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Absence of certainty on Brexit migration issues, says Committee

27 July 2016

The Home Affairs Committee publishes its first quarterly report of 2016 scrutinising the work of the Home Office Immigration Directorates.

Report findings

Implications of EU exit

The Home Affairs Committee says the immigration directorates especially UKVI must be prepared and resourced to deal with the heavy extra demands that will be placed on them by the fallout from Brexit. Post-Brexit attempts to limit non-EU migration, and the uncertainly over migration within Europe during the exit negotiations, could both lead to a surge in immigration.

The Committee says EU citizens resident in the UK and Brits living and working in Europe must not be used as "bargaining chips" in the Brexit negotiations, and Government must move quickly to establish certainty over their status and the new rules on free movement – if they change significantly. EU citizens living and working in the UK, and UK citizens living in the EU, need certainty on where they stand in relation to the UK leaving the EU. The report offers the government three possible cut off dates.

Failure to collect penalties for people smuggling is unacceptable

According to UK Border Force estimates, one-third of lorries arriving at the border do not have the advised standards of security—which equates to approximately 750,000 vehicles a year. In 2014–15 truck drivers and companies were served with more than 3,300 civil penalties for people-smuggling – whether intentional or not – amounting to nearly £6.5million, but around £2.5 million of this was never paid.

As with civil penalties for illegal working, if the Home Office continues to fail to recover fines the deterrent will not work. The Committee intends to make collection of civil penalties one of its key performance measures for the Department.

Foreign National Offenders

In its Q4 2015 report the Committee expressed concern that the number of Foreign National Offenders in the community remains unacceptably high. While the UK is still in the EU the Committee expects the Government's recent commitment to remove significantly more Polish offenders in British jails by the end of the year to be honoured.

The Committee will explore the full implications of the UK leaving the EU in a subsequent inquiry. As the Committee warned in its Q4 2015 report, it will likely become more difficult to remove EU national offenders form the UK "on paper", as well as in practice, post-Brexit.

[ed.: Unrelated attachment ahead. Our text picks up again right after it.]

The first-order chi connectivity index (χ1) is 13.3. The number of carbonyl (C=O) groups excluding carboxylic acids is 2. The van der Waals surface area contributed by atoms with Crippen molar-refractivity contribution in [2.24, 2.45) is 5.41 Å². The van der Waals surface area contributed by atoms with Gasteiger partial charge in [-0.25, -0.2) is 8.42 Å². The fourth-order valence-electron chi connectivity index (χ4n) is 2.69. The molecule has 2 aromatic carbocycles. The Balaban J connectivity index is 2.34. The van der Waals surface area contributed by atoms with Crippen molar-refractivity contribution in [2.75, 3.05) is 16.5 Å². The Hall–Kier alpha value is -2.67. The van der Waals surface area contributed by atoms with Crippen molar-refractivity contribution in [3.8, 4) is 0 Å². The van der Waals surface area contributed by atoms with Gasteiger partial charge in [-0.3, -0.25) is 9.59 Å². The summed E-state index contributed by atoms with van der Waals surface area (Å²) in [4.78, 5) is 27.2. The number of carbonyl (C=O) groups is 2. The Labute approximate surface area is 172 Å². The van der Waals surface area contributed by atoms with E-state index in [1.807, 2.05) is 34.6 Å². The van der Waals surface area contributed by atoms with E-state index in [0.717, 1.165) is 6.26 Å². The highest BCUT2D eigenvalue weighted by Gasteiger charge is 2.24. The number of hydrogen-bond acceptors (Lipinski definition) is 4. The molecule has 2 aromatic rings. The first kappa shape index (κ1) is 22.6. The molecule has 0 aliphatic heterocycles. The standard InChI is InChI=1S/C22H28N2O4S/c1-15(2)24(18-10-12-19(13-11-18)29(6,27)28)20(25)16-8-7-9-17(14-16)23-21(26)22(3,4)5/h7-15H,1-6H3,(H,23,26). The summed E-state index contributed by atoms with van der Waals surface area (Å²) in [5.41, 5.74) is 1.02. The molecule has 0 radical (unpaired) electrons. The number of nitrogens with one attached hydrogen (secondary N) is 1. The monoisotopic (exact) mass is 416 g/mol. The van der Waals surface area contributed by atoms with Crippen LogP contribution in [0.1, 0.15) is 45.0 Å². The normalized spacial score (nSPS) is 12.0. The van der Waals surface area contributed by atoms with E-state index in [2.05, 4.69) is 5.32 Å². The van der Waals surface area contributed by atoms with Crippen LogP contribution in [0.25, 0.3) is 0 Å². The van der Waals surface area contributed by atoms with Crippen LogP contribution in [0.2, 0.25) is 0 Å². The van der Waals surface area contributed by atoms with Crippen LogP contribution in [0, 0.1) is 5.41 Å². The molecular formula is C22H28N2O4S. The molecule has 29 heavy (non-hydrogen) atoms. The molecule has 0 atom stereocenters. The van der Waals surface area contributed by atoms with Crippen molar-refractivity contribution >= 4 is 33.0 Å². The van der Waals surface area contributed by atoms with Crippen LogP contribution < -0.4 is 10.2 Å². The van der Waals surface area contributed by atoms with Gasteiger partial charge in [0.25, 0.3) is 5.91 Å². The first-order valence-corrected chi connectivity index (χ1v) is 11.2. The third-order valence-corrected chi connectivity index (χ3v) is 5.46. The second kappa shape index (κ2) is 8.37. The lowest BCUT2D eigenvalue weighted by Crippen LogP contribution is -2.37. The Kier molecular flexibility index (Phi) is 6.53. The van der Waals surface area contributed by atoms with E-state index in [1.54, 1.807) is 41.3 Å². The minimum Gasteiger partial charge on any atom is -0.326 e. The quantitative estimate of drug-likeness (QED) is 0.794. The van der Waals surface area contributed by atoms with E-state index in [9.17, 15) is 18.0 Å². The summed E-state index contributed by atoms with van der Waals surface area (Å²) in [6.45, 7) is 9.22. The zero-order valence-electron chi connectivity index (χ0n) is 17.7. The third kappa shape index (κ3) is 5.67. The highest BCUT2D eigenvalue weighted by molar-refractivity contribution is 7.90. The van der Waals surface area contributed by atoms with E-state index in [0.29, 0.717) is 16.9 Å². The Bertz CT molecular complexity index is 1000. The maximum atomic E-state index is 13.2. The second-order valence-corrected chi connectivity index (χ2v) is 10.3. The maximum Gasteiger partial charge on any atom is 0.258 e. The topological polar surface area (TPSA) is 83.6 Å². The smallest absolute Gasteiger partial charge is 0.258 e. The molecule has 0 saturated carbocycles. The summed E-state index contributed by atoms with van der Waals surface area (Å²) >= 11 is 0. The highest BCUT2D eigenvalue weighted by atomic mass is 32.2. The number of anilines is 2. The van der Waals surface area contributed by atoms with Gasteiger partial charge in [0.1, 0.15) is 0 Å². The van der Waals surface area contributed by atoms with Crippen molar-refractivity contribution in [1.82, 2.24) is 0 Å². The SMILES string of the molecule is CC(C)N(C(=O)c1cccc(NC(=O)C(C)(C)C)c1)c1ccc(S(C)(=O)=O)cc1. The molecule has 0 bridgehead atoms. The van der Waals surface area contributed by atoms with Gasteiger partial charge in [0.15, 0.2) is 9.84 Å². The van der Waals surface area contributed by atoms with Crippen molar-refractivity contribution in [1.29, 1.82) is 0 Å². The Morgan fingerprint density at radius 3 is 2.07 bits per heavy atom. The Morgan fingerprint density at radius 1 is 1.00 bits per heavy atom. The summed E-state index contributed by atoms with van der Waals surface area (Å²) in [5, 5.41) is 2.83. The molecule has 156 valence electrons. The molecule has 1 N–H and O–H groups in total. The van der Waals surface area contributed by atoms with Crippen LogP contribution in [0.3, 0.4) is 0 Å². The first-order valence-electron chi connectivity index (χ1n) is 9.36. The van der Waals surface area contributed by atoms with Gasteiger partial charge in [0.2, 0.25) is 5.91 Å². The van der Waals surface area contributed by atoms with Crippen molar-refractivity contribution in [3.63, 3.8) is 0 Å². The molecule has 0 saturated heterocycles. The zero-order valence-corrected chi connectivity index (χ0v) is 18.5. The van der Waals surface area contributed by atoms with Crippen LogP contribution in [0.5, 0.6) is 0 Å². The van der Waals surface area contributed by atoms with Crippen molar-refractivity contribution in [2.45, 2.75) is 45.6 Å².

Key facts

The Home Affairs Committee says: 

  • Despite the number of visa applications falling for consecutive quarters, the number of cases that received by UKVI but have yet to even be entered in the databases continues to rise. This is unacceptable, it is a simple administrative task which should easily be completed. The Home Office's failure to put data on computers is delaying the processing of cases and does not inspire confidence in their ability to manage this caseload.
  • Home Office continues to lack an effective and efficient system for managing its immigration casework, a theme the Committee has noted many times over.
  • The number of outstanding asylum applications is at an all-time high. Despite repeated warnings from the Committee the Home Office has done nothing to address this situation:  it must set out what steps it is taking to tackle this now.
  • An unacceptably high number of asylum applications are being dealt with inappropriately – resulting in people being returned to countries like Eritrea which the Government knows is unsafe – or successfully appealed. The Home Office must review its country guidance and how it applies it.
  • If the Government continues to fail to reduce immigration detention times in line with the Committee's and the Shaw recommendations, further interventions such as a statutory limit on detention will have to be considered.

Chair's comments

Rt Hon Keith Vaz MP, Chair of the Committee, said:

"The biggest issue relating to Brexit is migration. There is a clear lack of certainty in the government's approach to the position of EU migrants resident in the UK and British citizens living in the EU. Neither should be used as pawns in a complicated chess game which has not even begun. We have offered three suggested cut off dates, and unless the government makes a decision, the prospect of a 'surge' in immigration will increase. Multiple voices and opinions from government ministers causes uncertainty, and must stop.

The inability to collect penalties from those who are serial and persistent breachers of our immigration law, who harbour, employ or smuggle illegal migrants make a laughing stock of our border controls. For £2.5 million in fines to remain unpaid is shameful, and if the government is serious about deterring people smuggling it may need to consider making this into a criminal offence.

The prisoner transfer agreement with the rest of the EU has been painfully slow to implement. However until we leave the Union it remains in force. This is therefore an excellent opportunity for EU states to take their criminals back. There are still 9,971 foreign offenders in custody and removal centres, many of whom are from EU countries, and they must go before Brexit."

Further information

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